All the disturbs…two hours shorter and less the price of a movie ticket.
What? You thought I was kidding? Not so much.
Yes, it’s a spoof of Fifty Shades of Grey. What do you mean, did I actually read the book or see the movie? Um…well, that should be obvious…er…hey, look! It’s The Sandman! :: disappears ::
Everything in the Iranian ghost-town of Bad City is for the taking, but it can’t always give you what you want.
Arash (Arash Marandi) is a diamond in the rough. He works hard for a rich woman, bought his own car with his savings, and takes care of his junkie father. In a dying town where oil, drugs, and prostitution are the only businesses booming, it is a lawless place where people either disappear or their found bodies are dragged into the local trash pit. For all the temptation, however, Arash’s attempts to do the right thing haven’t gone unnoticed – a vampire (Sheila Vand) has taken up residence in their little town, and she knows what evil lurks in the hearts of men, women, and foolish little boys.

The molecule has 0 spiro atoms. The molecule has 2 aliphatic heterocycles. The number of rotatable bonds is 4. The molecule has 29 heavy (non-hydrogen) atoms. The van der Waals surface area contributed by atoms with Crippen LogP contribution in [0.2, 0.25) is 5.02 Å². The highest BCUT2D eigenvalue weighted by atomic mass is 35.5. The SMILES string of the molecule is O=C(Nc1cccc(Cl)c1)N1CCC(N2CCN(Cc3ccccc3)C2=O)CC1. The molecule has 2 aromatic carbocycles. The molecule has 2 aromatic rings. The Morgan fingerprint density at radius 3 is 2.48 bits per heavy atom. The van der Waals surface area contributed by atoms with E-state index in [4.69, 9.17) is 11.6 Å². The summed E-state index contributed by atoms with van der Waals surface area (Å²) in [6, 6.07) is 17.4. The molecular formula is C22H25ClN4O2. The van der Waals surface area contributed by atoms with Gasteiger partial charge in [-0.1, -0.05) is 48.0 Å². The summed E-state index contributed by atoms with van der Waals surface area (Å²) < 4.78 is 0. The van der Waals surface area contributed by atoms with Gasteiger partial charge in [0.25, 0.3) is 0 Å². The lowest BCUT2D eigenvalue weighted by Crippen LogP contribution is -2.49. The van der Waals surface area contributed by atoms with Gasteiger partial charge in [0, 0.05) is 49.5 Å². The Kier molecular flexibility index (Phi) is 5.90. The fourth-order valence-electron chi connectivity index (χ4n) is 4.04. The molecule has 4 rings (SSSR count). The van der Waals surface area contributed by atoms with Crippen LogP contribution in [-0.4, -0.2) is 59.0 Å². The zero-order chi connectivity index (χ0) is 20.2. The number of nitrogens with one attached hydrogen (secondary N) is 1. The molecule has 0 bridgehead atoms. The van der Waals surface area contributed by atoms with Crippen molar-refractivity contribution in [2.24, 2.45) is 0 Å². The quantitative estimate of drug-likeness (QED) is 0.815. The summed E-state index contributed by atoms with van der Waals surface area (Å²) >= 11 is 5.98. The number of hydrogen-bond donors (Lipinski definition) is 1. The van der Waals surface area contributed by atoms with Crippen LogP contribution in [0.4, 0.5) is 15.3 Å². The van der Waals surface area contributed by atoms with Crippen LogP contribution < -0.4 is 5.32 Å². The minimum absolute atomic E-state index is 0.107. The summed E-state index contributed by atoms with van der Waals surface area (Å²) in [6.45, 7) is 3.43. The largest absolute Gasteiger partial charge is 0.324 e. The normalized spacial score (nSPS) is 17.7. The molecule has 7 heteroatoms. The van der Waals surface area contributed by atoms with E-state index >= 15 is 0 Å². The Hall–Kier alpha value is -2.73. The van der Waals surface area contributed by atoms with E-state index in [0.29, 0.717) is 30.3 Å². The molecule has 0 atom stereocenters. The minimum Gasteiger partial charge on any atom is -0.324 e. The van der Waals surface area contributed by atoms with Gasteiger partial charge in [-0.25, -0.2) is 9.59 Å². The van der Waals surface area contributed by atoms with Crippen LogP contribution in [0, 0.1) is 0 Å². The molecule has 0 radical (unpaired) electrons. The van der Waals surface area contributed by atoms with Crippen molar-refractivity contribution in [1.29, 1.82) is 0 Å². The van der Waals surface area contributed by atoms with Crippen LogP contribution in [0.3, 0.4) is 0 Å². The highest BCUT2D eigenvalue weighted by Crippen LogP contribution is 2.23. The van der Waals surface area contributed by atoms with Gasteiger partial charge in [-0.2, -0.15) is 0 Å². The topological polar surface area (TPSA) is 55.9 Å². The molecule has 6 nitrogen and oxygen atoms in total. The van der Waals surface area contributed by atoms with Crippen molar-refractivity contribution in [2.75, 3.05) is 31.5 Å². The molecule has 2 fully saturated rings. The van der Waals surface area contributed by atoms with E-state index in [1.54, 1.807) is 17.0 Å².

Writer/director Ana Lily Amirpour describes her film as the first Iranian Vampire Western, a moody and monochromatic film inspired by the spaghetti western style of Sergio Leone. Right down to the music cues, there is a Tarantino feel about the way the film flows but with far less dialog – it’s all subtitled, by the way. In spite of all the death and despair, the story is really about loneliness, whether your life is on hold taking care of an ill parent or you’re a centuries-old vampire mistaken for a young girl out on a stroll. How much are you willing to risk or forgive to make a human connection?
Femme fatales vs. the gentleman’s club – vampire style.